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ScratchFoam - 6" x 9" sheets or 9" x 12"  **  Paint - anything such as Golden Fluid Acrylics, Liquitex Soft-Bodied Acrylics, Lumiere, etc.  **  Acrylic Glazing medium - satin  OR Acrylic Glazing Medium - gloss  ** Palette knife  **  Disposable palette pad  **  Fabric - I used some regular muslin.  You can use Prepared For Dye Fabric as well.  If you use muslin or other fabric that's not labeled PDF, be sure to wash the sizing out before printing on it.  **  I also used cotton velveteen and unprimed cotton canvas in the samples shown below  **  A hard rubber brayer - see a Rollrite brand one here or a Speedball one here  **  Ball Stylus  **  Small circle template


Here's the first tree I printed, a simple outline...


And the second one.  I think using Scratch Foam like this opens a very large door of possibilities.


Here's my "apple" tree.  You saw me cut the circles out in the video and I promised to show you what the print looked like.  Again, there are just so many options and ways to get creative.



These are all of the elements I cut out of Scratch Foam.  What I didn't have time to try is using the center I cut from the wavy border rectangle.  It's the piece in the very lower left corner.  The one that's still white because I didn't use it.  I could have inked and printed it on a page to create the opposite effect of printing the wavy border... which you can see in the next photo.


I used it on a page in one of my journals.  I could draw around it in Zentangle fashion, write around the border with a Pigma or PITT pen, or collage papers, etc on it.  Or, how about using it to frame a photo?  Yup that works too!  We're stocking Scratch Foam in 9" x 12" sheets now along with the 6" x 9" size.  With the larger version you can cut the piece down to fit the page, draw and cut out the border design, then print for a custom border that exactly fits the page, exactly as you imagined!


These are the samples from the video where I used Scratch Foam as a pseudo unmounted rubber stamp.  Any shape you can cut you can print with!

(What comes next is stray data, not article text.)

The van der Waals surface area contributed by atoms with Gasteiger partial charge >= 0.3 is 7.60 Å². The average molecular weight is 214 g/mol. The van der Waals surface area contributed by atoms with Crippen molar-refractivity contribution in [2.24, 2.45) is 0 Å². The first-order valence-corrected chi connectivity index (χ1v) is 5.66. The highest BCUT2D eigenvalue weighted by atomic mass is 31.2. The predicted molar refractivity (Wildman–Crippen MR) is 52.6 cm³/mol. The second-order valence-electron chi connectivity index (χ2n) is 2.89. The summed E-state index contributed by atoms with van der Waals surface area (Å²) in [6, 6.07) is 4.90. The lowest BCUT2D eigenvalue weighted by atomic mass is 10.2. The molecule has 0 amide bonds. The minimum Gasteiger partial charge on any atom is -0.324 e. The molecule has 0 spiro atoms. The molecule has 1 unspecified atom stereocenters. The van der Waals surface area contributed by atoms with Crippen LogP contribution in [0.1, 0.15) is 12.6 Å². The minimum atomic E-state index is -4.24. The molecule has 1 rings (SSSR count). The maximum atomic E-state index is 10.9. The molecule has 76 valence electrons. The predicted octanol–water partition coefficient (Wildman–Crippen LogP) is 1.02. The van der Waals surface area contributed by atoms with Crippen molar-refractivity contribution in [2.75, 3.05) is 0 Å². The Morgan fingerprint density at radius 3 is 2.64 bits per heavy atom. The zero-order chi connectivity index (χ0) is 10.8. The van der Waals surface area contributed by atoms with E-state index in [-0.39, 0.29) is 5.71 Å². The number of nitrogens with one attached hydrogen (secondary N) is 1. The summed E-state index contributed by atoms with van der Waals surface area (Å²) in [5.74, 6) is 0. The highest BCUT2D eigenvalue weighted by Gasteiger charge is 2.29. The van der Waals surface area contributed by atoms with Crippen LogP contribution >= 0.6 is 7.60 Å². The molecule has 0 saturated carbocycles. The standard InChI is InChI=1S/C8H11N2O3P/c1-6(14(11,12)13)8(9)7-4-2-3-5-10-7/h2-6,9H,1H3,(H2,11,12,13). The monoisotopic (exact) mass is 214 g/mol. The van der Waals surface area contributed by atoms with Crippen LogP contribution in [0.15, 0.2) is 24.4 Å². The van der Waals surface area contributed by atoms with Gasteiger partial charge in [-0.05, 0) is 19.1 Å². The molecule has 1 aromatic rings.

Not only can you print on muslin or other smooth fabrics, you can also print on ones that are less smooth.  The heart in the upper left corner was printed on a leftover page from the Little Book of Love project.  It's 100% cotton, unprimed canvas that I applied gesso to then stamped the heart on.  The two pink hearts were printed on the canvas, but this time without it having been gessoed.  The purple hearts were printed on cotton velveteen.  This works because the nap is so short.  I didn't try printing on silk velvet, which has a longer nap, but suspect the outcome would not have been as good.  There's just too much bounce in the fiber to get a crisp impression. 


I'm not sure what I'll do with this one, but I stitched around the outline and like it so far.


See how there's bleeding around the edges?  That's because I sprayed too much water on the canvas before I printed the heart.  Lesson learned!


A sneak peek at a heart printed on cotton velveteen that I painted and used another technique on before the heart was printed.  Details will be forthcoming in another video!


The monoprint you saw on the video.  Not the most inspired design, but you get the idea of how the process works!  You can print on fabric in this way too...


This is another design I tried after we finished filming.  The beauty of monoprinting is that once you pull the image you wipe the Scratch Foam plate clean and can start again.  Unlike glass or Plexiglas which has to be cut using special equipment, you can easily cut Scratch Foam to the exact size plate you need.  Simple, easy and fun! 

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